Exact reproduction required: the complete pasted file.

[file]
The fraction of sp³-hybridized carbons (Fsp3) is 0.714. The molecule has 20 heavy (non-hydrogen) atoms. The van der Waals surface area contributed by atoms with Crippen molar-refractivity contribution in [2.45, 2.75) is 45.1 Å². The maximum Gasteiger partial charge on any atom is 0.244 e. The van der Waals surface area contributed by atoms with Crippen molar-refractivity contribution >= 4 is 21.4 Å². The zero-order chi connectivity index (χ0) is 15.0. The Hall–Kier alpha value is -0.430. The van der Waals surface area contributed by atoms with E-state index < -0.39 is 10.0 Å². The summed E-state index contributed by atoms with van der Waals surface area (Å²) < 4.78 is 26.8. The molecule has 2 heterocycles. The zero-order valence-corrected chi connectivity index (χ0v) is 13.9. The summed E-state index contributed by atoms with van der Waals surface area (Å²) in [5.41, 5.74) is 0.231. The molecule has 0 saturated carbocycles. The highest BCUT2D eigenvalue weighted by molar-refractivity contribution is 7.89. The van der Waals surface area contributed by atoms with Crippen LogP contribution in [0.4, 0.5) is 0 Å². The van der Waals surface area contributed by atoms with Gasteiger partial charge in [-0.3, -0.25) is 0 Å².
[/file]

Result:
The fraction of sp³-hybridized carbons (Fsp3) is 0.714. The molecule has 20 heavy (non-hydrogen) atoms. The van der Waals surface area contributed by atoms with Crippen molar-refractivity contribution in [2.45, 2.75) is 45.1 Å². The maximum Gasteiger partial charge on any atom is 0.244 e. The van der Waals surface area contributed by atoms with Crippen molar-refractivity contribution >= 4 is 21.4 Å². The zero-order chi connectivity index (χ0) is 15.0. The Hall–Kier alpha value is -0.430. The van der Waals surface area contributed by atoms with E-state index < -0.39 is 10.0 Å². The summed E-state index contributed by atoms with van der Waals surface area (Å²) < 4.78 is 26.8. The molecule has 2 heterocycles. The zero-order valence-corrected chi connectivity index (χ0v) is 13.9. The summed E-state index contributed by atoms with van der Waals surface area (Å²) in [5.41, 5.74) is 0.231. The molecule has 0 saturated carbocycles. The highest BCUT2D eigenvalue weighted by molar-refractivity contribution is 7.89. The van der Waals surface area contributed by atoms with Crippen LogP contribution in [0.4, 0.5) is 0 Å². The van der Waals surface area contributed by atoms with Gasteiger partial charge in [-0.3, -0.25) is 0 Å².